... a clever locked-room mystery, and the author keeps us on our toes ... As always, the mystery is clever and well-executed, and I really enjoyed watching ‘the gang’ – Charlotte, Lord Ingram, Mrs. Watson and Penelope – all working together and playing off one another. Even better is the amount of time that Charlotte and Lord Ingram spend together; I know, I know, these are mainly historical mysteries, but Ms. Thomas injected so much delicious sexual tension and palpable longing between the couple right from the first book that I – along with many fans, I’m sure –have been eagerly lapping up even the tiniest signs of romantic attachment between them! ... Thomas deftly makes some very pertinent points about societal injustice in the Victorian era without resorting to lengthy polemics or info-dumps ... I have to admit that I’m getting a little bit frustrated with the Moriarty plotline in the sense that after five books, I still have very little idea what he’s up to in the way of a Master Plan. He’s this nebulous baddie pulling strings somewhere in the wings, and okay, so he’s a master criminal with his finger in many dastardly pies, but even though, at the end of this book, Lord Ingram warns Charlotte that Moriarty must consider her an enemy now, he’s not inspiring the same sense of dread in me that he obviously is in the characters. Again, perhaps that’s my fault and I’ve missed (or forgotten) something important. Even so, Murder on Cold Street is a readable, clever and compelling addition to the series and should definitely be on any historical mystery fan’s Wish List.
The brilliant characterizations complement this smart and clever murder mystery that will keep readers guessing to the very end ... This magnificent locked-room case is a dazzling holiday gift for fans of the series.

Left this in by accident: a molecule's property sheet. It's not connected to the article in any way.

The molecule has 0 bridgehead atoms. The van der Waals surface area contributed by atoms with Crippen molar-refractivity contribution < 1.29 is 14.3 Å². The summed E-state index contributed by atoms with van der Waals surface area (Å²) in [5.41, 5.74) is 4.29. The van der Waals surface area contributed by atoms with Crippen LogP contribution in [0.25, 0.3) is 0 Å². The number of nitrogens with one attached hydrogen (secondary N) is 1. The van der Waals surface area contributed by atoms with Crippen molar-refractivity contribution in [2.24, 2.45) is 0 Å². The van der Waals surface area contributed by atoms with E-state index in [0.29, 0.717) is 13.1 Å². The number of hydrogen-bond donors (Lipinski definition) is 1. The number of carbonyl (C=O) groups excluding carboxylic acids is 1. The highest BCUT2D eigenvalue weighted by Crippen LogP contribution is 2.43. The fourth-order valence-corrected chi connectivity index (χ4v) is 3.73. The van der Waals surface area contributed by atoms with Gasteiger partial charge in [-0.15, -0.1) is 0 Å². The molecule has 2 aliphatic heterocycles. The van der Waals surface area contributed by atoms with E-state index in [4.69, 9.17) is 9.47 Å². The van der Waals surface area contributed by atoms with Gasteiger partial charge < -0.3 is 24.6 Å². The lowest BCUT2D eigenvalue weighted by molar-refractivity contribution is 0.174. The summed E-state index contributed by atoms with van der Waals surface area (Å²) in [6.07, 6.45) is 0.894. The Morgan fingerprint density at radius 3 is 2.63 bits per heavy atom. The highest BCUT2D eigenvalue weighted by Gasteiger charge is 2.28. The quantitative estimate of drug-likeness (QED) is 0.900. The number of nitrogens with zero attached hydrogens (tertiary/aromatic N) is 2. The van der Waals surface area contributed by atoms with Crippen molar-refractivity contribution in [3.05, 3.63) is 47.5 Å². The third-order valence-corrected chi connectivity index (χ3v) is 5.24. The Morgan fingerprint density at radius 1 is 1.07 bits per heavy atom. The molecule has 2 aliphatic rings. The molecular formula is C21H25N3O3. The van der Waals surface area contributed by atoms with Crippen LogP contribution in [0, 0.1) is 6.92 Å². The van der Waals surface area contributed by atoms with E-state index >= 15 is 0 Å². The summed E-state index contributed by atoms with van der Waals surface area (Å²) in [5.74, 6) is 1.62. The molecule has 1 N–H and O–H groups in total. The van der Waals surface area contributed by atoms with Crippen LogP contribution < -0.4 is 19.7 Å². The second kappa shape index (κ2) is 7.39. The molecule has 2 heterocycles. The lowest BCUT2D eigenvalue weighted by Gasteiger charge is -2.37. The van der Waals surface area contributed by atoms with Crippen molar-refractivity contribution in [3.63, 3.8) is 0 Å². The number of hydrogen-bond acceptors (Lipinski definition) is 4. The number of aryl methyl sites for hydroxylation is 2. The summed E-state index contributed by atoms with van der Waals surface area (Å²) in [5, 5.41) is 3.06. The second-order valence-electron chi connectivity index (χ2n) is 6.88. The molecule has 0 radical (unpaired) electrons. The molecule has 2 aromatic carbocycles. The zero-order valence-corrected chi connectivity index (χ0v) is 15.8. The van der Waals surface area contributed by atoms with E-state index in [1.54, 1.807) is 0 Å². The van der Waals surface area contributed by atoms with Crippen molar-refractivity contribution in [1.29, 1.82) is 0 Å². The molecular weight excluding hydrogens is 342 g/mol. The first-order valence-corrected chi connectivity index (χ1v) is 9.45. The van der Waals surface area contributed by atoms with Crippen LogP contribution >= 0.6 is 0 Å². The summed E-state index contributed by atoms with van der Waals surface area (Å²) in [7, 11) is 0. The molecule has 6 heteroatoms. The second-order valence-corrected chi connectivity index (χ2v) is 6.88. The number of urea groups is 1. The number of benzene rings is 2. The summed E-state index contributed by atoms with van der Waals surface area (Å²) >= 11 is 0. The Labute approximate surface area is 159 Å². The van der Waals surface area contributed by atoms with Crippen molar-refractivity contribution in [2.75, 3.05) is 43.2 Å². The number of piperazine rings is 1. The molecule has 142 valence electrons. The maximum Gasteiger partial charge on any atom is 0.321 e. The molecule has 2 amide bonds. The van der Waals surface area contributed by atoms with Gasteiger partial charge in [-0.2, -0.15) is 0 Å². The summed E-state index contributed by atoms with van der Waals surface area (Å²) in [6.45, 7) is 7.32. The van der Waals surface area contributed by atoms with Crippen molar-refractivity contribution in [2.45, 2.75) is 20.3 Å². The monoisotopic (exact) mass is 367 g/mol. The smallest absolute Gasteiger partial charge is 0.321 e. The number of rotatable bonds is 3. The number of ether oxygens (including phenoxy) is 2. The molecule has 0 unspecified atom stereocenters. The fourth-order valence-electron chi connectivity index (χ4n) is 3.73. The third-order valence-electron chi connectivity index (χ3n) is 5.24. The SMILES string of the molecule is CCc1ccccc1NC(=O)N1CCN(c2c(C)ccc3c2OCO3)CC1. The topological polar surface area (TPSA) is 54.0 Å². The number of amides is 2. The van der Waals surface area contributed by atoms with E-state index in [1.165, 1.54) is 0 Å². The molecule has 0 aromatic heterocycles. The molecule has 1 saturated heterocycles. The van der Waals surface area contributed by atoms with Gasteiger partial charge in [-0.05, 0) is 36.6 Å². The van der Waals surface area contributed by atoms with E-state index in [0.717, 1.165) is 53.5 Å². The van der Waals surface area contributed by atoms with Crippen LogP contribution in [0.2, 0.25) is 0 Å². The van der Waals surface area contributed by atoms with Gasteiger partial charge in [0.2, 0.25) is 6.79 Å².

Thomas masterfully handles all the ins and outs of the mystery while layering the story with suspense and intrigue to keep readers guessing. There’s even some of Thomas’ trademark romance in Cold Street, as Holmes and her longtime beau Lord Ingram move closer emotionally.
Thomas presents another engaging entry in her Lady Sherlock series ... While the case itself is intriguing, it is the portrayal of the societal expectations and restrictions faced by women in Victorian times, along with Charlotte’s ingenuity in surmounting these obstacles, that makes this such a winning read.
The novel is sure-footed, its puzzle the most tightly structured and enjoyable of the whodunits in Thomas’ series about the gender-swapped sleuth. As the group questions witnesses and ferrets out motives of potential suspects, the narrative changes rapidly from scene to scene around wintry London and from memory to memory. The telling shifts of speakers’ bodies punctuate conversations, distilling emotions and speech into physicality. The novel also amplifies the series’ theme of the assaults and challenges women face in a world that disadvantages them personally and professionally. More notably, it foregrounds the actions of numerous women to do so. Each is richly drawn, with her own way of resisting societal limitations regarding sex, ethnicity, and class. Holmes herself is as adept at crime-solving as ever, but when it comes to erotic love, she is still considering the ramifications of getting what she has desired for years ... With an increasingly beloved detective crew, this Victorian mystery offers thrills and sharp insights into human behavior.